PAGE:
ASHEVILLE, N.C. — A video recorded in downtown Asheville that shows a woman yelling racial slurs at a family from Charlotte has gone viral.
Another member of Sabur’s family started recording the interaction while they all stood behind the camera.
“She continued to say racial slurs to my face, over and over and over again,” Aisha Sabur said. “It was the most blatant display of racism that I have ever experienced. She wanted me to know that ‘If you touch me, I will call the police and you will be held accountable.’ And, that’s a big part of why I didn’t lose my cool."
Sabur told Channel 9 on Tuesday that it took a lot not to react to Ruit.
Eventually, protesters in the area noticed what was happening and tried to block Ruit from the family.
In the video, it appeared Ruit then started yelling racial slurs at the protesters. The family, as well as bystanders, said what happened was unprovoked.
“We were walking down the street and I hear a screeching voice in my ear behind me,” Sabur told Channel 9. “She was filled with hate, rage and racism and that’s it.”
She said she and her boyfriend, Justen Johnson were in Asheville for Justen’s mother’s birthday, heading to dinner as a group, when Ruit started hurling racial slurs their way.
“She saw the group that I was with and she started to target them and everyone else there as well, continuing to scream racial slurs,” Sabur said. "She said the "N" word an amount of times I’ve never heard in my life."
“That woman was filled with such extreme hate and that level of hate, and that level of privilege as well, to go up to a group and scream such a derogatory word to us,” said Johnson.
“Her goal was to provoke violence from me, so she weaponized the police department, weaponized the justice system against us, so I want to be very clear and intentional that I think she knew exactly what she was doing,” Sabur said.
As the video continues to go viral, Sabur told Channel 9 she wants her message to be clear.
“I think we have to recognize that racism in America is alive and well, and while this was an isolated instance for me, it’s not for people of color. It happens all the time,” she said. “It’s time for us to come together as a society and be actively anti-racist and make sure that people like this are exposed and they are held accountable for their actions.”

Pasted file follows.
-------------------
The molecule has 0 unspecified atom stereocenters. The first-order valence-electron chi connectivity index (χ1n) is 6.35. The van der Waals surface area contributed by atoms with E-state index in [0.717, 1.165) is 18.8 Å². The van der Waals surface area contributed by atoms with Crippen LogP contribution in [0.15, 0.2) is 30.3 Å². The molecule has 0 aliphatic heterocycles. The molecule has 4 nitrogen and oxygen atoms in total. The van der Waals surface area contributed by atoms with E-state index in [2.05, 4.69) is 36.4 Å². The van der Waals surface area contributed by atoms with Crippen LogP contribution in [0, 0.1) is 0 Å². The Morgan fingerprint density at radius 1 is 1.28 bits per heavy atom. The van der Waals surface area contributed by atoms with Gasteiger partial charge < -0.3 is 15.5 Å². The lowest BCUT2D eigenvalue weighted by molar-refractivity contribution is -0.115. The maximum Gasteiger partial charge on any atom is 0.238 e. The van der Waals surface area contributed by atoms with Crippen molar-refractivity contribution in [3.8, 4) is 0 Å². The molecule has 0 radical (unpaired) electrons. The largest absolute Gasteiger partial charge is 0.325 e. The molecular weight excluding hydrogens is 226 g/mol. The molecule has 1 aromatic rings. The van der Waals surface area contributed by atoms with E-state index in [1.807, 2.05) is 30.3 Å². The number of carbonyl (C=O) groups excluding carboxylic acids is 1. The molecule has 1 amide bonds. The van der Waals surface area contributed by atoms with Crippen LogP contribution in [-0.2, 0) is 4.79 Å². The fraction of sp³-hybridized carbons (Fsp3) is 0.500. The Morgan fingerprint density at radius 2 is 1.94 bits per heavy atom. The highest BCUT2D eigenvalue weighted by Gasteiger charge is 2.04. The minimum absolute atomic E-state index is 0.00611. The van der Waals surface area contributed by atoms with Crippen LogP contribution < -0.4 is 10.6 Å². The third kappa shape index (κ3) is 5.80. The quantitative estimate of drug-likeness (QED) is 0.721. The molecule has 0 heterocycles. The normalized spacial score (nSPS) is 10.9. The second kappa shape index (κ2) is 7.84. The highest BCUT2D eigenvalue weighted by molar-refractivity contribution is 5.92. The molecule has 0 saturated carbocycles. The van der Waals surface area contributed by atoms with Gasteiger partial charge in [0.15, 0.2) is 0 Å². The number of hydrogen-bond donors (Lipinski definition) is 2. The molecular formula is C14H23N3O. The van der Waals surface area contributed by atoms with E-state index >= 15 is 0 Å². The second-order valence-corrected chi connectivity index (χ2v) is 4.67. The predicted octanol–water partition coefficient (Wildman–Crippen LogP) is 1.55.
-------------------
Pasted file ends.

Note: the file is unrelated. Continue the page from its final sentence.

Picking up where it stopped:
Our news partner WLOS spoke with attorney Joseph Bowman who watched the video. He said while there isn’t a hate speech law in North Carolina, ethnic intimidation could apply to this situation.
Ethnic intimidation is defined as a misdemeanor that happens when a person because of race, color, religion, nationality or country assaults or damages or defaces property of another person or threatens to do any of that.
“The issue with disturbing the peace is if it looks like you are trying to start a fight, and if it looks like you are trying to start a fight, then you are trying to start a fight, and that’s the crime,” Bowman said.
Bowman believes Ruit could face a maximum of 60 days in jail if charged and sentenced.
The family from Charlotte said they are glad they caught what happened on camera. They said it is an example of why protests for racial justice should continue across the country and around the world.
“All of us who were here, we were affirmed this is why we’re here,” protester Jacob Blair said.
Ruit has since received a criminal summons for disorderly conduct.
The incident happened where people were protesting near the Vance monument, a Confederate monument named after former Governor and Confederate soldier Zebulon B. Vance -- one of many monuments people are calling for to come down.
Vance High School in Charlotte is also named after him, and there is now a petition circulating to rename the school.
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